Fun at Home - Pirate Thaumatrope

Pirate Thaumatrope

Trick your eyes with these clever pirate thaumatropes!

The Thaumatrope was invented in the 19th century and became a popular children’s toy. It works on the principle of persistence of vision. The human eye and brain can retain a visual impression for up to a thirtieth of a second. If another image replaces the first one in this period of time, it will create the illusion of continuity.

Time to do and skill level:

15 minutes each thaumatrope. Easy – younger children may need some help cutting, punching holes and spinning the thaumatrope.

You will need:

  • A4 printout of Pirate Thaumatropes – download pdf here
  • Coloured pencils or textas
  • Scissors
  • Thin card like a cereal box
  • Glue stick
  • Hole Punch
  • 2 elastic bands per thaumatrope
  • Someone to help work your thaumatrope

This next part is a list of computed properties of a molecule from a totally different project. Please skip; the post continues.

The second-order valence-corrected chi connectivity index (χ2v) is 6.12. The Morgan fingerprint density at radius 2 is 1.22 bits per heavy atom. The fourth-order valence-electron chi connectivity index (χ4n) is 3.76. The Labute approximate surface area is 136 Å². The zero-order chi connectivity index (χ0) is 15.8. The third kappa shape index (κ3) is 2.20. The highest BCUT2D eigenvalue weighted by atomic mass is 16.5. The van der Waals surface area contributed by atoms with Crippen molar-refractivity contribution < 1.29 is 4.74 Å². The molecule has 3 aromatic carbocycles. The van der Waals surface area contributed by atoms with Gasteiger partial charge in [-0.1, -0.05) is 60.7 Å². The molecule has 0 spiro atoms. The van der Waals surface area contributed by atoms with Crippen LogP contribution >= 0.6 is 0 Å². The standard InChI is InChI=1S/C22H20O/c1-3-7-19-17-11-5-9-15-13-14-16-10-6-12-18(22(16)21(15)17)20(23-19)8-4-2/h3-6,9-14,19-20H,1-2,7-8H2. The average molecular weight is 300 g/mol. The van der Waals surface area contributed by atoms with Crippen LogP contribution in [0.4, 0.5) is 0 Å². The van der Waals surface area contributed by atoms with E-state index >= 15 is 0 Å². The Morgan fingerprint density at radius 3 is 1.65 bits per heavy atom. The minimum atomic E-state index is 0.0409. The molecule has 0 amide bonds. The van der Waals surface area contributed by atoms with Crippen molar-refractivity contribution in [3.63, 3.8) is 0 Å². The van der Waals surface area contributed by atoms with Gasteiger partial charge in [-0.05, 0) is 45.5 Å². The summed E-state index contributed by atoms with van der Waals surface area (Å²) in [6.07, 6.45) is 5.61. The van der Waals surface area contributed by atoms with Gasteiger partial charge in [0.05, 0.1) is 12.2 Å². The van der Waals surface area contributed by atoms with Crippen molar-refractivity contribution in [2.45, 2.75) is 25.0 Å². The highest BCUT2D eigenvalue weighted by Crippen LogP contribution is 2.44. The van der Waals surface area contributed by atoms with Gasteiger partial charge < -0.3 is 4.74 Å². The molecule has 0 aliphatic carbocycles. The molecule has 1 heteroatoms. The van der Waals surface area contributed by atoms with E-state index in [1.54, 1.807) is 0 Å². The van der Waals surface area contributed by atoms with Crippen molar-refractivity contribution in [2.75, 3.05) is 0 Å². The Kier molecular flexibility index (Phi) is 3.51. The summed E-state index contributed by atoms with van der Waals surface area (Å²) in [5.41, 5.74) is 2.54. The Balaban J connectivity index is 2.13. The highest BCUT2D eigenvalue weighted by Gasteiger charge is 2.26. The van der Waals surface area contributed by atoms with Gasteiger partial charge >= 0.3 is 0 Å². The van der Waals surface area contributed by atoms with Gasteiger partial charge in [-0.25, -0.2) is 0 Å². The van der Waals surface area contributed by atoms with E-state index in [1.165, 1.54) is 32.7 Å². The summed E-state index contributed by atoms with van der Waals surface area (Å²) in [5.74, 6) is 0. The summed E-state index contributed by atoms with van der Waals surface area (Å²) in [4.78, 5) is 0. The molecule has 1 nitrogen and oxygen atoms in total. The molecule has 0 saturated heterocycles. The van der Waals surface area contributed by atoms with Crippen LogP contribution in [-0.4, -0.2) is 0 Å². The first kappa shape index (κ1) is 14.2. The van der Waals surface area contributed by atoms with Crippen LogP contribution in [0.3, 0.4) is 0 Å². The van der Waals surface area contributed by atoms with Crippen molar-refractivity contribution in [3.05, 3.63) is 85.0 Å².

Step 1
Colour in the inside pictures on your first thaumatrope – don’t worry about the backgrounds.

Step 2
Cut it out on the outside of the black line.

Trace around one circle of your thaumatrope onto a piece of card and cut the circle out.

Step 4
Stick one side of your thaumatrope to the piece of card with a glue stick.

Step 5
Fold it in half and stick the other side of your thaumatrope onto the back of the card with a glue stick.

Step 6
Ask an adult to help you punch a hole on each side of your thaumatrope.

Step 7
Thread an elastic band through each hole.


Step 8
Loop each band back into itself.


Step 9
Pull tight.


Step 10
Hook the third finger of each hand into each elastic band.


Step 11
Using your thumb and second finger, turn the thaumatrope away from you.


Step 12
Keep turning until the elastic is really tight (about 50 times, depending on the size of your elastic band).If this is too hard, ask someone else to spin it for you.


Step 13
Let the thaumatrope go and stretch each elastic apart a bit.

What can you see??

Step 14
Repeat this process with your other two thaumatropes.

Share pictures of you using your pirate thaumatrope on Facebook or Instagram and use the hashtag #distantdiscoveries

This Fun at Home activity is presented by:

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